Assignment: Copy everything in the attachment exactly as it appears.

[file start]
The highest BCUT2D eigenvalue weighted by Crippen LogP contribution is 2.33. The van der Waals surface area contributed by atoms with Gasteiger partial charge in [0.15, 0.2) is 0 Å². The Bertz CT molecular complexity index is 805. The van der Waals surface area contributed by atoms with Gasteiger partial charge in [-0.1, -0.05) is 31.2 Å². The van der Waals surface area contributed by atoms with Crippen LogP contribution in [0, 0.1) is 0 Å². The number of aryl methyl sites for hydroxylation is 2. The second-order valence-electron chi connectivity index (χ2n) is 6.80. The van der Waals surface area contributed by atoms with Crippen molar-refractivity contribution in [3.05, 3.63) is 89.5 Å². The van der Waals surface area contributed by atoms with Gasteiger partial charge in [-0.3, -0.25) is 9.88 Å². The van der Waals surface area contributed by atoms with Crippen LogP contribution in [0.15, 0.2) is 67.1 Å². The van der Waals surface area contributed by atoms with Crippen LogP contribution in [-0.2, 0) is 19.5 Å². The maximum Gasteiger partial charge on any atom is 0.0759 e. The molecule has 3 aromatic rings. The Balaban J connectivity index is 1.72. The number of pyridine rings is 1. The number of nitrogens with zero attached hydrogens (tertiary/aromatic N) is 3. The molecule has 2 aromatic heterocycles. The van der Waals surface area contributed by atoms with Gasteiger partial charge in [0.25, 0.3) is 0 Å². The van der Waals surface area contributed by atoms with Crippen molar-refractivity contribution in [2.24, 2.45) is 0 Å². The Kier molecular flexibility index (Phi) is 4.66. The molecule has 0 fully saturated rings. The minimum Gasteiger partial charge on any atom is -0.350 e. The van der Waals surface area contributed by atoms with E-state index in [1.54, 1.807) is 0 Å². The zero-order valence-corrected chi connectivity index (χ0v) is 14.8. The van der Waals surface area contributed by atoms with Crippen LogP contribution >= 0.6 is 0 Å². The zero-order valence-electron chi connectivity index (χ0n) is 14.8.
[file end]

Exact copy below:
The highest BCUT2D eigenvalue weighted by Crippen LogP contribution is 2.33. The van der Waals surface area contributed by atoms with Gasteiger partial charge in [0.15, 0.2) is 0 Å². The Bertz CT molecular complexity index is 805. The van der Waals surface area contributed by atoms with Gasteiger partial charge in [-0.1, -0.05) is 31.2 Å². The van der Waals surface area contributed by atoms with Crippen LogP contribution in [0, 0.1) is 0 Å². The number of aryl methyl sites for hydroxylation is 2. The second-order valence-electron chi connectivity index (χ2n) is 6.80. The van der Waals surface area contributed by atoms with Crippen molar-refractivity contribution in [3.05, 3.63) is 89.5 Å². The van der Waals surface area contributed by atoms with Gasteiger partial charge in [-0.3, -0.25) is 9.88 Å². The van der Waals surface area contributed by atoms with Crippen LogP contribution in [0.15, 0.2) is 67.1 Å². The van der Waals surface area contributed by atoms with Crippen LogP contribution in [-0.2, 0) is 19.5 Å². The maximum Gasteiger partial charge on any atom is 0.0759 e. The molecule has 3 aromatic rings. The Balaban J connectivity index is 1.72. The number of pyridine rings is 1. The number of nitrogens with zero attached hydrogens (tertiary/aromatic N) is 3. The molecule has 2 aromatic heterocycles. The van der Waals surface area contributed by atoms with Gasteiger partial charge in [0.25, 0.3) is 0 Å². The van der Waals surface area contributed by atoms with Crippen molar-refractivity contribution in [2.24, 2.45) is 0 Å². The Kier molecular flexibility index (Phi) is 4.66. The molecule has 0 fully saturated rings. The minimum Gasteiger partial charge on any atom is -0.350 e. The van der Waals surface area contributed by atoms with E-state index in [1.54, 1.807) is 0 Å². The zero-order valence-corrected chi connectivity index (χ0v) is 14.8. The van der Waals surface area contributed by atoms with Crippen LogP contribution >= 0.6 is 0 Å². The zero-order valence-electron chi connectivity index (χ0n) is 14.8.